SINGAPORE NEEDS TO WATCH OUT FOR SPILLOVER EFFECTS FROM TRADE TENSIONS – MAS
SINGAPORE, While the impact from rising trade tensions remains limited thus far with the economy expected to stay on a steady expansion path, Singapore needs to guard against potential spillover effects, said Ravi Menon, managing director of the Monetary Authority of Singapore (MAS).
This is due to the country’s role as a node in the regional electronics production value chain, as well as a hub for air and sea transport and financial intermediation services, he said alongside the release of the central bank’s annual report on Wednesday.
Bilateral trade between the US and China indirectly contributes to 1.1 per cent of Singapore’s GDP (gross domestic product). Flows between the US and European Union contribute about 0.5 per cent (while) NAFTA trade between US, Canada and Mexico contribute 0.6 per cent.
These are possible spillover effects, said the MAS chief.
Alongside rapid inflation, protectionism rearing its ugly head has become a growing tail risk for the global economy.
While the immediate impact of tariffs imposed by the US on its key trading partners remains limited � with estimates for these trade restrictions to shave off about 0.1 per cent from China’s GDP and the US taking on a similar impact � the real risks lie in the spillovers that can severely undermine global growth, said Menon.
For one, the impact of trade tariffs can go beyond the countries involved to others in the value chains. An escalation where levies are applied to a broader range of goods will also severely impact trade flows and growth, he added.
Meanwhile, the threat of further escalation is beginning to dampen business sentiments and unsettle financial markets. If businesses around the world take a wait-and-see approach to global recovery, investment will be curtailed.
The world has clearly moved from trade tension to trade conflict, said Menon. If this escalates into a trade war, all three engines of global growth � manufacturing, trade and investment – will stall.
For now, the global economy remains in good shape but given slowing momentum and growing risks, growth “may not be quite as good as last year”, he added.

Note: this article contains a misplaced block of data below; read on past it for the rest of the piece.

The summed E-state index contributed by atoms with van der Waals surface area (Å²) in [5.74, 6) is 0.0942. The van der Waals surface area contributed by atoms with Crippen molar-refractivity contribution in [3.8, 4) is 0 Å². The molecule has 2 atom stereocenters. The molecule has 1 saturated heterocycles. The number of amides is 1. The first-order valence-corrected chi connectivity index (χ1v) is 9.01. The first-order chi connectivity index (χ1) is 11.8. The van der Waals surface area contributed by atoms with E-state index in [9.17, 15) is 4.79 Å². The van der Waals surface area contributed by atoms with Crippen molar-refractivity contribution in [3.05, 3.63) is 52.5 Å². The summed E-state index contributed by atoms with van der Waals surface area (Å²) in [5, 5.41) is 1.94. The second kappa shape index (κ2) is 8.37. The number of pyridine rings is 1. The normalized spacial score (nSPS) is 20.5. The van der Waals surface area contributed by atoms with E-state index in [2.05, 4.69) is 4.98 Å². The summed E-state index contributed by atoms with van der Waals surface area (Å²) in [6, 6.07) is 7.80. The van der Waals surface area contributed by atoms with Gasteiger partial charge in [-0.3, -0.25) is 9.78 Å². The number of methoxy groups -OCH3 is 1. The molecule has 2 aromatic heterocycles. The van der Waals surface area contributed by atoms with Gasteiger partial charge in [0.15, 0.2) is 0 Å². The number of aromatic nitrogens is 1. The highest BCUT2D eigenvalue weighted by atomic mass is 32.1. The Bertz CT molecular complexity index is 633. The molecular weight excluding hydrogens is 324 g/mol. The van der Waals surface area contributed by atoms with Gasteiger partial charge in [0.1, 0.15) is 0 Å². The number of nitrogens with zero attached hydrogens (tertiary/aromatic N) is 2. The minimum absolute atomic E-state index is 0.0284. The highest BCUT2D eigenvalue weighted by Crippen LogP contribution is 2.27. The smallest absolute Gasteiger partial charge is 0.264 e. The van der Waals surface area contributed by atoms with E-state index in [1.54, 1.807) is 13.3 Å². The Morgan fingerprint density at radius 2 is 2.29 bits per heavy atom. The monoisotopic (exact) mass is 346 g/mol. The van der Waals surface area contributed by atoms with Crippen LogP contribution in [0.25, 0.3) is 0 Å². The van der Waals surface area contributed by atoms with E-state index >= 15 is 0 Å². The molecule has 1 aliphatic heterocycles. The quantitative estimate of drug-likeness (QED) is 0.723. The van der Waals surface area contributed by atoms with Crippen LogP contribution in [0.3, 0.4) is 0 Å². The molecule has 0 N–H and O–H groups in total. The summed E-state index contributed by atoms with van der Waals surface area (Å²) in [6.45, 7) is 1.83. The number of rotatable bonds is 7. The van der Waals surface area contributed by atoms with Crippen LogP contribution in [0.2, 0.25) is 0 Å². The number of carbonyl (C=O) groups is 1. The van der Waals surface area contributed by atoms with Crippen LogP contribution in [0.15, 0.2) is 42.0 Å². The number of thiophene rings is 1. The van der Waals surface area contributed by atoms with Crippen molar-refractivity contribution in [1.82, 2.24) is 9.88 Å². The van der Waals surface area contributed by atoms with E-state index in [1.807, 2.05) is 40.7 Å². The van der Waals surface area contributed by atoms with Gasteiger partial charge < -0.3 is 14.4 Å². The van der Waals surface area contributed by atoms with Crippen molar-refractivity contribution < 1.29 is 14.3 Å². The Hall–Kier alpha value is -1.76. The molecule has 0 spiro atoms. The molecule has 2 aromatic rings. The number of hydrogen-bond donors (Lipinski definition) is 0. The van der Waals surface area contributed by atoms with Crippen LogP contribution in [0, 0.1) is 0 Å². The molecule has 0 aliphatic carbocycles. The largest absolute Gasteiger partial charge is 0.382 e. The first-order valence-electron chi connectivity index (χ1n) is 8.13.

With that, Menon said the central prognosis for the Singapore economy this year remains intact, but spillovers from global trade conflicts bear close watching.
Overall GDP growth for 2018 is expected to be around 2.5 per cent to 3.5 per cent – unchanged from the forecast range announced in May – with the economy likely to remain on a steady expansion path.
Turning to inflation forecasts, the MAS core inflation this year is expected to average in the upper half of the 1 per cent to 2 per cent forecast range.
The CPI-All Items inflation is similarly projected to be in the upper half of the zero per cent to 1 per cent forecast range for 2018, said the central bank chief.
On monetary policy, Menon said this is predicated on baseline projections of growth and inflation, and does not have an aim to pre-empt tail risk scenarios.
While we are closely watching global risks, our baseline forecast is continued economic expansion and gradually rising inflation. The threat of a destructive trade war has risen but remains a tail risk for now.
As such, the MAS’ approach is to embark on monetary policy normalisation, but to do so in an incremental fashion in view of still-benign inflation and growing trade-related tail risks.
The central bank made a measured tightening of its monetary policy in April after keeping to a neutral stance for two years.
Hence in the short term, the policy band provides sufficient room for the Sing dollar nominal effective exchange rate to accommodate modest shocks to the Singapore economy.
Further adjustments to monetary policy will depend on how the economy evolves, as well as updated assessments of inflation and global prospects, Menon added.
Source: NAM News Network